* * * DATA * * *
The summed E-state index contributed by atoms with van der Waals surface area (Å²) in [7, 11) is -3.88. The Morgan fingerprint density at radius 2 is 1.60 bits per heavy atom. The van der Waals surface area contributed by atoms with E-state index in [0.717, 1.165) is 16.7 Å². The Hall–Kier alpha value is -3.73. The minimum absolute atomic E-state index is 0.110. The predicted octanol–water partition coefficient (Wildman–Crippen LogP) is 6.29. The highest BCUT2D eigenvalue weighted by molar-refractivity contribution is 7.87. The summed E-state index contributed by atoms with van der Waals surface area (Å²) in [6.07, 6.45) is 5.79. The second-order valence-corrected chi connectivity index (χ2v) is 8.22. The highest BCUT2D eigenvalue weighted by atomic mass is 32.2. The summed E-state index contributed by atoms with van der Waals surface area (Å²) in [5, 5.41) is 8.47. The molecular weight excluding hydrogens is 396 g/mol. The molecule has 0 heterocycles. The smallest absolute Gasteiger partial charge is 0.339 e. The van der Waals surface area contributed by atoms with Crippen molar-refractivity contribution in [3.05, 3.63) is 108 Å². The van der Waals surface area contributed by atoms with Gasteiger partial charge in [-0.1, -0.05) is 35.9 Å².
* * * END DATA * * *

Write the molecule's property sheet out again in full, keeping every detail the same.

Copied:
The summed E-state index contributed by atoms with van der Waals surface area (Å²) in [7, 11) is -3.88. The Morgan fingerprint density at radius 2 is 1.60 bits per heavy atom. The van der Waals surface area contributed by atoms with E-state index in [0.717, 1.165) is 16.7 Å². The Hall–Kier alpha value is -3.73. The minimum absolute atomic E-state index is 0.110. The predicted octanol–water partition coefficient (Wildman–Crippen LogP) is 6.29. The highest BCUT2D eigenvalue weighted by molar-refractivity contribution is 7.87. The summed E-state index contributed by atoms with van der Waals surface area (Å²) in [6.07, 6.45) is 5.79. The second-order valence-corrected chi connectivity index (χ2v) is 8.22. The highest BCUT2D eigenvalue weighted by atomic mass is 32.2. The summed E-state index contributed by atoms with van der Waals surface area (Å²) in [5, 5.41) is 8.47. The molecular weight excluding hydrogens is 396 g/mol. The molecule has 0 heterocycles. The smallest absolute Gasteiger partial charge is 0.339 e. The van der Waals surface area contributed by atoms with Crippen molar-refractivity contribution in [3.05, 3.63) is 108 Å². The van der Waals surface area contributed by atoms with Gasteiger partial charge in [-0.1, -0.05) is 35.9 Å².